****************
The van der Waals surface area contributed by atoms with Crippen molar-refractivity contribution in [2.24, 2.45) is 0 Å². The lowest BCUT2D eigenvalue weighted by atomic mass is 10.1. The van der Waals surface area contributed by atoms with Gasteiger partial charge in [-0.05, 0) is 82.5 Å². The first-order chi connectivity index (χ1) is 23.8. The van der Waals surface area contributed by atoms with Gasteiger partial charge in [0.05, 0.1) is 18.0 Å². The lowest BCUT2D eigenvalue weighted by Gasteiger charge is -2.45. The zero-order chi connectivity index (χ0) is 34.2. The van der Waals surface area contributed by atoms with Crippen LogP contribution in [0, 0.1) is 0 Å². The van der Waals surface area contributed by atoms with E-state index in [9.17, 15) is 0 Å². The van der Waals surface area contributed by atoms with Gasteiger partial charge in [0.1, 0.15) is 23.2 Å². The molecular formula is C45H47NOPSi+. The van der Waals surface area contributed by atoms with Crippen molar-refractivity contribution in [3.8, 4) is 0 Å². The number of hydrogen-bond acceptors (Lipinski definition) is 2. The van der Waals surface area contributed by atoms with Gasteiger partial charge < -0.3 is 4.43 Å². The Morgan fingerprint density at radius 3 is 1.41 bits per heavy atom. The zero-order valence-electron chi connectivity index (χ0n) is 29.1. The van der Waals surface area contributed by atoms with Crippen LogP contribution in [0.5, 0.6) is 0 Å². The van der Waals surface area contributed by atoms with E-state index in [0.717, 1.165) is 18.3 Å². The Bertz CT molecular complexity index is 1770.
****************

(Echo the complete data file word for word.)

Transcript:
The van der Waals surface area contributed by atoms with Crippen molar-refractivity contribution in [2.24, 2.45) is 0 Å². The lowest BCUT2D eigenvalue weighted by atomic mass is 10.1. The van der Waals surface area contributed by atoms with Gasteiger partial charge in [-0.05, 0) is 82.5 Å². The first-order chi connectivity index (χ1) is 23.8. The van der Waals surface area contributed by atoms with Gasteiger partial charge in [0.05, 0.1) is 18.0 Å². The lowest BCUT2D eigenvalue weighted by Gasteiger charge is -2.45. The zero-order chi connectivity index (χ0) is 34.2. The van der Waals surface area contributed by atoms with Crippen LogP contribution in [0, 0.1) is 0 Å². The van der Waals surface area contributed by atoms with E-state index in [9.17, 15) is 0 Å². The van der Waals surface area contributed by atoms with Gasteiger partial charge in [0.1, 0.15) is 23.2 Å². The molecular formula is C45H47NOPSi+. The van der Waals surface area contributed by atoms with Crippen molar-refractivity contribution in [3.8, 4) is 0 Å². The number of hydrogen-bond acceptors (Lipinski definition) is 2. The van der Waals surface area contributed by atoms with Gasteiger partial charge < -0.3 is 4.43 Å². The Morgan fingerprint density at radius 3 is 1.41 bits per heavy atom. The zero-order valence-electron chi connectivity index (χ0n) is 29.1. The van der Waals surface area contributed by atoms with Crippen LogP contribution in [0.5, 0.6) is 0 Å². The van der Waals surface area contributed by atoms with E-state index in [0.717, 1.165) is 18.3 Å². The Bertz CT molecular complexity index is 1770.